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Adele LootesAdele Lootes -
Jersey specialist - Bourton on the Water,
01608 641983

start quoteJersey is a great destination for walking, cycling and horse riding and it's a little gem for relaxation and rejuvenation. You might say "home from home that is only an hour away"end quote

Resorts in Jersey

Resorts in Jersey

About Jersey

Jersey – a taste of the continent with the familiarity of home! The most southerly of the Channel Islands has one of the best sunshine records in the British Isles, over 350 miles of roads and country lanes with over 20 beaches and coves to explore and spectacular scenery which takes you from sweeping bays in the south to dramatic cliffs in the north.

Whether you are a keen cyclist, or just prefer to see, hear and smell the environment around you, in a way that only pedal power can offer, Jersey is an island made for cycling - small enough to make everywhere accessible, but ‘tall’ enough to provide a challenge for the experienced rider. It boasts a 96 mile network of sign posted cycle routes covering the whole island. The network uses many of the island’s unique ‘Green Lanes'

St Brelade - St Brelade in the south of the Island has a fabulous stretch of golden sands which are perfect for beach games.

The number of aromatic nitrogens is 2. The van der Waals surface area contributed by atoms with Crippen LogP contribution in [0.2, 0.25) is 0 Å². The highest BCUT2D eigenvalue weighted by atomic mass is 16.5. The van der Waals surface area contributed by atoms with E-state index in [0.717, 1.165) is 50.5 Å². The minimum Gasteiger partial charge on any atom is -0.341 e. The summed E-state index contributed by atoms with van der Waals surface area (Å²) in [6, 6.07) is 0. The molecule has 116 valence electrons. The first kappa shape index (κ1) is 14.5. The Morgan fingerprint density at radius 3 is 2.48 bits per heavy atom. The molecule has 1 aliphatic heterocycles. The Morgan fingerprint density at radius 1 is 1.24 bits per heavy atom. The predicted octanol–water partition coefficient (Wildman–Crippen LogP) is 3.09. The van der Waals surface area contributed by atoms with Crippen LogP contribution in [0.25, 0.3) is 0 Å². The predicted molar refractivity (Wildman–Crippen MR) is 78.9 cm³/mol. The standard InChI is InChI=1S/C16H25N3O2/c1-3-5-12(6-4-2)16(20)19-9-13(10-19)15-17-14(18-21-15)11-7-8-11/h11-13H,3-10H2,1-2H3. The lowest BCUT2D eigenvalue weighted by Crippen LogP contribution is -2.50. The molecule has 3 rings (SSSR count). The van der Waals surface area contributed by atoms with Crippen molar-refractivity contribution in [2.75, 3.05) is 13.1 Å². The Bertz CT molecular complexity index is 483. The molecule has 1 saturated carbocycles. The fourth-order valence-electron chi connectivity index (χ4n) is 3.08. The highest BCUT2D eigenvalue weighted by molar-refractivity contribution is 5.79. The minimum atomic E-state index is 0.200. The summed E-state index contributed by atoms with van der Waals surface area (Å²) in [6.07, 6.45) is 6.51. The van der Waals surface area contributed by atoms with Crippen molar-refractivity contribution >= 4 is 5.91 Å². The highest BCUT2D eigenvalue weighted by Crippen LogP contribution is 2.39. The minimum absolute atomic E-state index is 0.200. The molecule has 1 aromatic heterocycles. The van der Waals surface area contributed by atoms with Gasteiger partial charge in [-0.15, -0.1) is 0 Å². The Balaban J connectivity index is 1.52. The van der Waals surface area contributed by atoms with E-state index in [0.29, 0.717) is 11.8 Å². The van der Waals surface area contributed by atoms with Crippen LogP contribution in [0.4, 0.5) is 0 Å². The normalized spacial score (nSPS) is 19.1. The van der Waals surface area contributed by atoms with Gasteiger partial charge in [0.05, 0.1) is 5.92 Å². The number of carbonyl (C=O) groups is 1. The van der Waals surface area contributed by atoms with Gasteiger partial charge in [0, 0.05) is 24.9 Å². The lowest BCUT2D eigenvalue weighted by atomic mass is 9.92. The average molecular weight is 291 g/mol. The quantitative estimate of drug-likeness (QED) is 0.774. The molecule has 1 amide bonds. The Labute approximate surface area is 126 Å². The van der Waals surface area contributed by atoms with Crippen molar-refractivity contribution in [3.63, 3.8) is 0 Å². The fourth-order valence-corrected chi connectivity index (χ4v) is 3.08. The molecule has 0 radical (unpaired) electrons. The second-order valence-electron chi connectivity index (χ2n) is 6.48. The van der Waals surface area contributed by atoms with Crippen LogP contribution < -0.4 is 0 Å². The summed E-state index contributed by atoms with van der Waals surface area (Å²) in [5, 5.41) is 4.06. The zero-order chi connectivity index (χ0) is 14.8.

Portelet Bay - a short drive from St Aubin takes you to one of Jersey’s most photogenic beaches, Portelet Bay. Sheltered by steep headlands, the only way down to the inviting golden sands is by a five minute walk.

Plemont Bay - a well shielded, wide, golden sand beach, reached by steep steps. Cliffs and rocky headlands provide good shelter.

Greve de Lecq - the north coast’s most popular and busiest family beach. One mile east of Greve de Lecq you will find Devil’s Hole, as good a place as any to get a flavour of the north coast’s stunning scenery.

Rozel Bay - is small and unspoiled, nestled in a cove with a wooded hillside rising behind it. A single street of houses and seaside stalls front the promenade. It is also home to a resident flock of geese who saunter across the rocky beach at low tide.

St Ouen’s Bay - St Ouen’s Bay on the west coast is where you’ll find the rolling waves and due to the mild climate there’s always an opportunity for surfing. At the far end of St Ouen’s stands Corbiere Lighthouse, which is accessible via a causeway at low tide.

St Clement’s Bay - has a vast expanse of beach children will love to explore, as low tide reveals numerous rocks and pools.

St Aubin - on the west side of the bay is the picturesque fishing village of St Aubin where quayside bistros and cosy inns offer tempting fare. St Aubin’s Bay itself is a sweeping crescent of smoothly sloping sandy beach where the waters are calm enough for water-sports.